Don’t Be Caught Unaware: Four Pieces of Cybersecurity Legislation to Watch
The proliferation of technology in our social fabric has made consumer data ever more accessible to companies, making data security a growing concern. According to a poll conducted by Polling the Nations, 92 percent of respondents wanted the Federal Government to put in a great deal of effort to combat cybersecurity threats. How then, is the government responding?
Where do we currently stand?
While cybersecurity vulnerabilities dominate news cycles, government intervention at the federal level is minimal. The National Institute of Standards and Technology (NIST) creates guidelines for best cybersecurity practices, but they are merely suggestions to help companies reduce cybersecurity risk. Some states have stronger protections, however. The California Consumer Privacy Act seeks to protect Californians’ right to data privacy and goes into effect in January 2020. A set of regulations from the New York Department of Financial Services places cybersecurity requirements on certain financial institutions, requiring them to implement cybersecurity programs and assess risks.
Proposed Federal Legislation in 2019
Cybersecurity can cover many different stages at which a company may interact with personal information. Typically companies engage with one or more of these three activities when engaging with data: data collection, data storage and organization, and data usage and analysis. The bills addressed here cover all of these stages. The Algorithmic Accountability Act of 2019 seeks to address security concerns in how data is used. The Internet of Things Cybersecurity Improvement Act of 2019 and the Data Broker List Act both address the collection and storage of consumer data. The Data Accountability and Trust Act addresses both data storage and the procedures for addressing a breach if it occurs.
The Algorithmic Accountability Act of 2019 seeks to address the problem of bias and discrimination caused by automated decision-making. The act will require security teams to audit their automated decision-making algorithms to prevent such discrimination. Under this proposed legislation, security teams will be required to conduct impact and data privacy assessments on any automated decision-making system used by companies. This might require security teams to disregard certain demographic variables when auditing their automated decision making models, to ensure that decisions based on them are not discriminatory.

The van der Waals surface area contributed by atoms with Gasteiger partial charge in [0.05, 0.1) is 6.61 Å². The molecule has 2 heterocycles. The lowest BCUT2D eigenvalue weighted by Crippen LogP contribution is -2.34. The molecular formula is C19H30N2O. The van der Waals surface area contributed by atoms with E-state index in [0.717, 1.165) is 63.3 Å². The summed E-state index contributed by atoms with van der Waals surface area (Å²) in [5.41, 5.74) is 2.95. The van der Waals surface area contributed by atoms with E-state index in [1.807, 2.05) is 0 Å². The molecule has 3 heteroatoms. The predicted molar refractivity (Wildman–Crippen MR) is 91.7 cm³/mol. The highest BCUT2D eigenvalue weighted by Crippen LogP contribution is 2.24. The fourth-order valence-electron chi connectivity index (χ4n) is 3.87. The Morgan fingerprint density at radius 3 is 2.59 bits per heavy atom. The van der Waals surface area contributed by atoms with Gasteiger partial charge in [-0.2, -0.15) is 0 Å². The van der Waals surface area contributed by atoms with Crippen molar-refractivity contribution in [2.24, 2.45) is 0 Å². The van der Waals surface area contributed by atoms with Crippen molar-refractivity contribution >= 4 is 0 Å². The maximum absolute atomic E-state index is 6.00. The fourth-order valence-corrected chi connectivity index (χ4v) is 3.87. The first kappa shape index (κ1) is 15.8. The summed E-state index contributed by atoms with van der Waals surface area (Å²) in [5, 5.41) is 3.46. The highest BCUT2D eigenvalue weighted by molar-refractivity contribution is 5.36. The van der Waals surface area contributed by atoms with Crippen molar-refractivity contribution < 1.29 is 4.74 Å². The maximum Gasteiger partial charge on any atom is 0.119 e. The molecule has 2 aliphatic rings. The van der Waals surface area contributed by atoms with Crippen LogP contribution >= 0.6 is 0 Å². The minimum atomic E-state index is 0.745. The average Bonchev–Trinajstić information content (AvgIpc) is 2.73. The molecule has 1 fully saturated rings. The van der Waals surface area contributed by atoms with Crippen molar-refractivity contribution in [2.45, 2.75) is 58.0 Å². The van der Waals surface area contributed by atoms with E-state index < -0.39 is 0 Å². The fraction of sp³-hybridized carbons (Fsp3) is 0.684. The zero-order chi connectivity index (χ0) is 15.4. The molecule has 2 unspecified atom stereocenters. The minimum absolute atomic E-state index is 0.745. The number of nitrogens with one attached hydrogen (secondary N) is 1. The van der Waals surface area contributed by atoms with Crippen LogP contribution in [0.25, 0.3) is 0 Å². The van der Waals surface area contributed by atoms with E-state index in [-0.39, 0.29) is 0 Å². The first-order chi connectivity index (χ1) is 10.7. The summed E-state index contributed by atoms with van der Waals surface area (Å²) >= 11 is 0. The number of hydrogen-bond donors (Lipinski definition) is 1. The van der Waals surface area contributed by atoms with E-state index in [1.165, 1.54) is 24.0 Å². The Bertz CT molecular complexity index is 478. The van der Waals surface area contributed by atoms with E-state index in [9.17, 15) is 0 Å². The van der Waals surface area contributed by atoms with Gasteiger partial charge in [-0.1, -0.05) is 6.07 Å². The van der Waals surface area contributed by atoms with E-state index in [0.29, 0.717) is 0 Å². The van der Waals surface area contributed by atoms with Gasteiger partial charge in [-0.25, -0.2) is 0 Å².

The Internet of Things Cybersecurity Improvement Act of 2019 seeks to improve the security of the data collected by IoT devices used by the federal government. This law would impact companies that provide any IoT devices to federal government agencies, as they may be subject to minimum information security requirements.
While device data security is a significant concern, information security among data brokers has recently been under scrutiny. The Data Broker List Act will require data brokers to register annually with the Federal Trade Commission, in addition to meeting minimum requirements regarding how consumer data is acquired. The Data Accountability and Trust Act is more robust and plans to lay out minimum information security requirements, requirements for post-breach audits, as well as civil penalties. Security teams will find themselves having to create internal mechanisms to comply with these requirements if the law goes into effect.
What should security teams be on the look-out for?
The legislation highlighted here is indicative of the general cybersecurity concerns held by the public. Preventing discrimination in automated decision making, improving the security of IoT devices that collect data and strengthening cybersecurity requirements for data brokers are at the forefront of legislative discussions. While these bills have not been enacted into law, security teams should prepare to create more robust procedures in the near future that address these concerns. For organizations that use automated decision-making in any aspects of their business, conducting audits on their algorithms and ensuring that data is responsibly collected will be essential.
Data security will continue to be prioritized as we embrace technology in increasing areas of our lives, and it is inevitable that data collection, storage and usage of personal information is resulting in strengthened procedures and protections. Security teams should be prepared for audits of their information security, and to develop security procedures that can identify breaches in a timely manner for notification requirements.